miercuri, 16 noiembrie 2022

Dan LUCA – article in EURACTIV.com: Euro-integration for Romania: Between desire and necessity

Together with Prof. Mihaela Luţaş, we analyze the European integration of Romania. A few words today about Romania and the Eurozone in the article published in EURACTIV.com.



With Bulgaria and Croatia getting nearer to adopting the euro, eurozone enlargement is becoming more relevant, but not all Eastern European countries view this process the same. Romania should make the adoption of the euro a strategic objective that would support the country’s stability, argue Mihaela Luţaş and Dan Luca.


Dr Mihaela Luţaş teaches the European Economic Policies course at the “Babeş-Bolyai” University in Cluj-Napoca and is a member of the General Association of Economists from Romania; Dan Luca is an associate professor at The National School of Political Science and Public Administration (SNSPA) Bucharest, and vice-president of EURACTIV.


After more than six decades, the Union and its structures are facing a new challenge. Inflation and rising borrowing costs are putting pressure on the Eurozone. Nevertheless, the common currency and a common institutional and legal framework bring several advantages ultimately reflected in stable and high living standards.


For Romania, a member of the European Union for the last 16 years, adopting the Euro and being part of the Eurozone is a question of time as all member states except Denmark (because of its opt-out clause) are theoretically required to join the currency union sooner or later.


It is a slow process, as it implies several steps and a lot of criteria that need to be met before a country can be considered eligible to join the eurozone and adopt the euro.

With regards to the convergence criteria, Romania experienced a lot of ups and downs, from being close to fulfilling a part of the Maastricht criteria in 2016 to the current state in which none of the requirements defined in the EU Treaties is being fulfilled.


When discussing new member states, Bulgaria used to be considered in the same league as Romania. But Bulgaria, probably in 2024, and Croatia in January 2023, will adopt the single currency, given that both are already members of the EU’s Exchange Rate Mechanism.


The euro adoption by Bulgaria might be a strong incentive for the Romanian political forces to pitch this topic as a significant issue in defining the national interest.


To enter the eurozone, Romania should prove that its market is compatible with the EU’s internal market structures using nominal and real convergence indicators.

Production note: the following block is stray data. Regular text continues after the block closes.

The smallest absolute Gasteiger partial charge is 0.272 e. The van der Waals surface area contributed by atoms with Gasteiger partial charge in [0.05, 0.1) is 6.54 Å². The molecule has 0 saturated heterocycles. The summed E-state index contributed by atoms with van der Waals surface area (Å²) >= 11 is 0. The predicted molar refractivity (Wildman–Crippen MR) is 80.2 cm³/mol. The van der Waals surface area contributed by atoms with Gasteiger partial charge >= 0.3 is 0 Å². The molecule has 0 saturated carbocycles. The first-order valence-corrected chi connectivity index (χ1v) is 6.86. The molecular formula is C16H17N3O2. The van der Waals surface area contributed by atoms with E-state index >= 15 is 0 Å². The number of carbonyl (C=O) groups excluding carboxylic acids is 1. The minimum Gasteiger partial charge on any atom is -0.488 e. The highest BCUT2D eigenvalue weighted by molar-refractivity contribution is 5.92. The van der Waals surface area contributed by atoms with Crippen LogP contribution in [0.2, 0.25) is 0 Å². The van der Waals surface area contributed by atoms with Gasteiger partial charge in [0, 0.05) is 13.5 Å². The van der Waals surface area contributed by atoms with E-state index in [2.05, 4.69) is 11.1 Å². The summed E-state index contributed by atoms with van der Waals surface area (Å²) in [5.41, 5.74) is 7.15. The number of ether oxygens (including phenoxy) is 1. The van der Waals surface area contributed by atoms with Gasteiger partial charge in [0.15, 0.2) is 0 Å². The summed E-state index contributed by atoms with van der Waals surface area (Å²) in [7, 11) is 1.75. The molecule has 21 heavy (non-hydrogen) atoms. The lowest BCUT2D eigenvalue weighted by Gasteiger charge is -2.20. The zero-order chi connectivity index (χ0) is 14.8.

Being part of the eurozone and using its single currency would enhance the transparency of the way funds are used and lower the conversion costs, diminishing the different forms of risks it determines.


That is why joining the eurozone should be a common project for politicians, technocrats and civil society.


The latest Eurobarometer Survey, from April 2022, shows that less than half of Romania’s population is aware of and feels informed about the costs and benefits of euro adoption, while the figures for Bulgaria and Croatia are above 50%.


This means that not only the National Bank of Romania, considered along with the European institutions the most trusted source of information about the changeover, but also other stakeholders from political parties to professional bodies and civil society organisations should be involved in making citizens understand the importance of adopting the single currency.


Efforts must be made in various ways; for example, Romania should use EU funds more efficiently.


It is evident that, for Romania, as in the case of all the other members of the eurozone, adopting the euro is generating both costs and benefits. Among the costs is the loss of control over national monetary policy, including its capacity to stimulate economic growth by using specific financial instruments.


The benefits, meanwhile, are increased stability and growth, less exchange rate risks, more transparency in the market and an enhanced capacity to attract investments as part of a stable economic, monetary and political union.


Dan LUCA / Brussels

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